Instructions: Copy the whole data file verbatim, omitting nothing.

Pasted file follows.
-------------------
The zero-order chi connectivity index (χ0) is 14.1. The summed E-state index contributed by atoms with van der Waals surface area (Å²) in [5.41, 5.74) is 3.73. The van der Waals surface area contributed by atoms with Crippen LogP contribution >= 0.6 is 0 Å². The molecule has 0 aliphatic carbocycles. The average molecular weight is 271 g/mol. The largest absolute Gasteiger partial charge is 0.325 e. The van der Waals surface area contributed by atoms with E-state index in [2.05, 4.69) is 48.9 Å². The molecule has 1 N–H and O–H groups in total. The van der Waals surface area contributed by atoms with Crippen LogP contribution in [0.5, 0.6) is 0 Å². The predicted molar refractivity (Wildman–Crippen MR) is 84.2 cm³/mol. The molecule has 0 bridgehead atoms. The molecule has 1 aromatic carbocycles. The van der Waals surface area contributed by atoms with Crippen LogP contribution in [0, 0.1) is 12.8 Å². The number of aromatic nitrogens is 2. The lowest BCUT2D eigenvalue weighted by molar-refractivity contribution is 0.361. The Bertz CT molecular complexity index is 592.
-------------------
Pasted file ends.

The zero-order chi connectivity index (χ0) is 14.1. The summed E-state index contributed by atoms with van der Waals surface area (Å²) in [5.41, 5.74) is 3.73. The van der Waals surface area contributed by atoms with Crippen LogP contribution >= 0.6 is 0 Å². The molecule has 0 aliphatic carbocycles. The average molecular weight is 271 g/mol. The largest absolute Gasteiger partial charge is 0.325 e. The van der Waals surface area contributed by atoms with E-state index in [2.05, 4.69) is 48.9 Å². The molecule has 1 N–H and O–H groups in total. The van der Waals surface area contributed by atoms with Crippen LogP contribution in [0.5, 0.6) is 0 Å². The predicted molar refractivity (Wildman–Crippen MR) is 84.2 cm³/mol. The molecule has 0 bridgehead atoms. The molecule has 1 aromatic carbocycles. The van der Waals surface area contributed by atoms with Crippen LogP contribution in [0, 0.1) is 12.8 Å². The number of aromatic nitrogens is 2. The lowest BCUT2D eigenvalue weighted by molar-refractivity contribution is 0.361. The Bertz CT molecular complexity index is 592.